Kvinnherad Church was built around 1250 and restored in 1670 and 1913. It was probably the main church for the region in the Middle Ages, but in 1678 it became a private church for the baron of the Barony Rosendal, and was not parish church again until 1910. The church has a rectangular nave and choir, is little changed since the Middle Ages. All of the Gothic portals and windows are kept, which are relatively rare. The windows are simple and gothic, and the same in the south and the north portal. West Portal is richer decorated and flanked by double small columns. The windows in the chancel to the south and east, with triple bows and rosettes above is stylistically influenced by the “Bergen gothic”. The burial chapel north of the chancel, was built for the 1670s, Rosenkrantz century. In 1913 we built the sacristy door to the burial chamber.
The interior has undergone great changes. By medieval fixtures are preserved only the altar in the church, and two gothic watches. The pulpit in the Renaissance style dates from the first half of the 1600s, and in 1670 the number received roof ceiling with cloud paintings. The altarpiece from 1705 was released by baron Rosenkrantz, and their coat of arms is painted below the picture of the Last Supper and the crucifixion. The pictures are framed by columns and are carved in thin and elegant acanthus leaf pattern.References:
Sirmione castle was built near the end of the 12th century as part of a defensive network surrounding Verona. The castle was maintained and extended first as part of the Veronese protection against their rivals in Milan and later under the control of the Venetian inland empire. The massive fortress is totally surrounded by water and has an inner porch which houses a Roman and Medieval lapidary. From the drawbridge, a staircase leads to the walkways above the walls, providing a marvellous view of the harbour that once sheltered the Scaliger fleet. The doors were fitted with a variety of locking systems, including a drawbridge for horses, carriages and pedestrians, a metal grate and, more recently, double hinged doors. Venice conquered Sirmione in 1405, immediately adopting provisions to render the fortress even more secure, fortifying its outer walls and widening the harbour.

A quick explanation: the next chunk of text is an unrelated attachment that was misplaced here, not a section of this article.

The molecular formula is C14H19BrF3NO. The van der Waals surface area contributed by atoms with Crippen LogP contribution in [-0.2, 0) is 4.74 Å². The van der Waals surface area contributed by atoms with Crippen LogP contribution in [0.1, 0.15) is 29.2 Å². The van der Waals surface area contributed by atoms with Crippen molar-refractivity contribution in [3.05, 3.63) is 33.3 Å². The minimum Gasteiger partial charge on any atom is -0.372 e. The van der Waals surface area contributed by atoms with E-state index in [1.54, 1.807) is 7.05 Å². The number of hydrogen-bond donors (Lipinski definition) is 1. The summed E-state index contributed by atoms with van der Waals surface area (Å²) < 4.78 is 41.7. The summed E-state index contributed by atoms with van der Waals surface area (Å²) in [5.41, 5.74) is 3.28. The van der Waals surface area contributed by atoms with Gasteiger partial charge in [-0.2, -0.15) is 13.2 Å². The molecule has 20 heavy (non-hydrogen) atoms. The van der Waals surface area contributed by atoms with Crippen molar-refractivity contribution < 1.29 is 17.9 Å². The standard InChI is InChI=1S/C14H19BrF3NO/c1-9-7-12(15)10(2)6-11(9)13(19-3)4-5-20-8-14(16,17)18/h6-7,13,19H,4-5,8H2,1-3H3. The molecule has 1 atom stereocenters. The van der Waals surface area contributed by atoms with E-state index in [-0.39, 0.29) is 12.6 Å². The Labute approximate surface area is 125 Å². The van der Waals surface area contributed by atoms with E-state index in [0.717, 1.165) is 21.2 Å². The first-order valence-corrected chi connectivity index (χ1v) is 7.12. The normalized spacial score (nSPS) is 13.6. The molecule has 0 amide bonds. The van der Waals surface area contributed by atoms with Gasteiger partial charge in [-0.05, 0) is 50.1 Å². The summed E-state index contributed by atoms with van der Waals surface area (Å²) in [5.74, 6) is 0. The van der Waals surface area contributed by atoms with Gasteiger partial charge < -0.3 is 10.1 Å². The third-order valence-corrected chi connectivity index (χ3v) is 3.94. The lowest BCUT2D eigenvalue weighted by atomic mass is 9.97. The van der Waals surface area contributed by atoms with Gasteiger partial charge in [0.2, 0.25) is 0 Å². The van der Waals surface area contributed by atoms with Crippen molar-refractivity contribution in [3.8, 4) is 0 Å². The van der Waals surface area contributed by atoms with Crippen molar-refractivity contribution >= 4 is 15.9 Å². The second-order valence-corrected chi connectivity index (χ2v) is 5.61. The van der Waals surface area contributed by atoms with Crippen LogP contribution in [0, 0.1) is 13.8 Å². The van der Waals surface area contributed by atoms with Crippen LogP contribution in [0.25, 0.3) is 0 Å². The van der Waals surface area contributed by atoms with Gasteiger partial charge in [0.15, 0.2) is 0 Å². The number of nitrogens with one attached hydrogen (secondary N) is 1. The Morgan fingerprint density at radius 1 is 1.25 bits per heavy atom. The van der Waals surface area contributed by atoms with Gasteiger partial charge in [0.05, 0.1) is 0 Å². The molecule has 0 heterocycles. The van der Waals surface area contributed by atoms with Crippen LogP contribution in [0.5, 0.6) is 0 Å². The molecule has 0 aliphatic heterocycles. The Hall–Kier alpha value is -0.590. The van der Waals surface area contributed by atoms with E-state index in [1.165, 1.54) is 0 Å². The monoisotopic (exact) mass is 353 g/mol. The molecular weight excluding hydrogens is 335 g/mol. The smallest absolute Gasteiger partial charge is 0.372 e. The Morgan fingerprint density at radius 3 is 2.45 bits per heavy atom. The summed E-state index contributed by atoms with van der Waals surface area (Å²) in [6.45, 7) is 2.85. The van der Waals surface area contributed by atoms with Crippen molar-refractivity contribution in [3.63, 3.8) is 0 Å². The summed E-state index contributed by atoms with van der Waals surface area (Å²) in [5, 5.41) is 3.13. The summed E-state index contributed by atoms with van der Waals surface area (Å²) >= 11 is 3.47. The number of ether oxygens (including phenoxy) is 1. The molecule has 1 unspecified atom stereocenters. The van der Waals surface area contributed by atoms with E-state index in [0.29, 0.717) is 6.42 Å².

Thanks to its strategical geographical location as a border outpost, Sirmione became a crucial defence and control garrison for the ruling nobles, retaining this function until the 16th century, when its role was taken up by Peschiera del Garda.